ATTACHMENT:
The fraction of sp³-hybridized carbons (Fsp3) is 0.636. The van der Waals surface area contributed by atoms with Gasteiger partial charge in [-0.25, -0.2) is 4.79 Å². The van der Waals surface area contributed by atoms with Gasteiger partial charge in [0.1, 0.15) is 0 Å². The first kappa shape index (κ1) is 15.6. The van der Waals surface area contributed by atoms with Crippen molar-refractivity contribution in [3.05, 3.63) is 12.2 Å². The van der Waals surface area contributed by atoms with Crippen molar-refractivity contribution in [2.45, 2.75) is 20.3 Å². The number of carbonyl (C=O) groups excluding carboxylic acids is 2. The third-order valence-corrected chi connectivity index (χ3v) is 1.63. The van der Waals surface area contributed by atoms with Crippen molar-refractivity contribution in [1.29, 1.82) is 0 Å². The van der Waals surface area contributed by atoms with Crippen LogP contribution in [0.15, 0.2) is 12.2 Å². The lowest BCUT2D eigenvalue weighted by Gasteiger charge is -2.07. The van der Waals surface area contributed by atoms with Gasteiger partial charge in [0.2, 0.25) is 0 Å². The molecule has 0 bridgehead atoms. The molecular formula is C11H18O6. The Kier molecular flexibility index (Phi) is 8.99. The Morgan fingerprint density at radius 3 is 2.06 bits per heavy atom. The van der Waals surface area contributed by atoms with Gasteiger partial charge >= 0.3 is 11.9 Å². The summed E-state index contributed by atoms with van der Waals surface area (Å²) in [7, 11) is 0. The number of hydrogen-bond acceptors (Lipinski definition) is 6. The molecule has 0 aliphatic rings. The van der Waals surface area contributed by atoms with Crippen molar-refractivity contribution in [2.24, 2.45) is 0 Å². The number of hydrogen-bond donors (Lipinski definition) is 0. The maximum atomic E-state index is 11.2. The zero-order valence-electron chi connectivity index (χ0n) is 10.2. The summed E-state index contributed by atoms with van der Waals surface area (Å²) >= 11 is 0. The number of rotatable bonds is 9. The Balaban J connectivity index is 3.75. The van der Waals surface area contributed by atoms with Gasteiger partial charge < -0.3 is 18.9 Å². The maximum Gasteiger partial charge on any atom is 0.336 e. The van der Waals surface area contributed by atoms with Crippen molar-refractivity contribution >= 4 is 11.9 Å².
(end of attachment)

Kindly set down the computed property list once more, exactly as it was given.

The fraction of sp³-hybridized carbons (Fsp3) is 0.636. The van der Waals surface area contributed by atoms with Gasteiger partial charge in [-0.25, -0.2) is 4.79 Å². The van der Waals surface area contributed by atoms with Gasteiger partial charge in [0.1, 0.15) is 0 Å². The first kappa shape index (κ1) is 15.6. The van der Waals surface area contributed by atoms with Crippen molar-refractivity contribution in [3.05, 3.63) is 12.2 Å². The van der Waals surface area contributed by atoms with Crippen molar-refractivity contribution in [2.45, 2.75) is 20.3 Å². The number of carbonyl (C=O) groups excluding carboxylic acids is 2. The third-order valence-corrected chi connectivity index (χ3v) is 1.63. The van der Waals surface area contributed by atoms with Crippen molar-refractivity contribution in [1.29, 1.82) is 0 Å². The van der Waals surface area contributed by atoms with Crippen LogP contribution in [0.15, 0.2) is 12.2 Å². The lowest BCUT2D eigenvalue weighted by Gasteiger charge is -2.07. The van der Waals surface area contributed by atoms with Gasteiger partial charge in [0.2, 0.25) is 0 Å². The molecule has 0 bridgehead atoms. The molecular formula is C11H18O6. The Kier molecular flexibility index (Phi) is 8.99. The Morgan fingerprint density at radius 3 is 2.06 bits per heavy atom. The van der Waals surface area contributed by atoms with Gasteiger partial charge >= 0.3 is 11.9 Å². The summed E-state index contributed by atoms with van der Waals surface area (Å²) in [7, 11) is 0. The number of hydrogen-bond acceptors (Lipinski definition) is 6. The molecule has 0 aliphatic rings. The van der Waals surface area contributed by atoms with Crippen molar-refractivity contribution in [2.24, 2.45) is 0 Å². The number of hydrogen-bond donors (Lipinski definition) is 0. The maximum atomic E-state index is 11.2. The zero-order valence-electron chi connectivity index (χ0n) is 10.2. The summed E-state index contributed by atoms with van der Waals surface area (Å²) >= 11 is 0. The number of rotatable bonds is 9. The Balaban J connectivity index is 3.75. The van der Waals surface area contributed by atoms with Gasteiger partial charge < -0.3 is 18.9 Å². The maximum Gasteiger partial charge on any atom is 0.336 e. The van der Waals surface area contributed by atoms with Crippen molar-refractivity contribution >= 4 is 11.9 Å².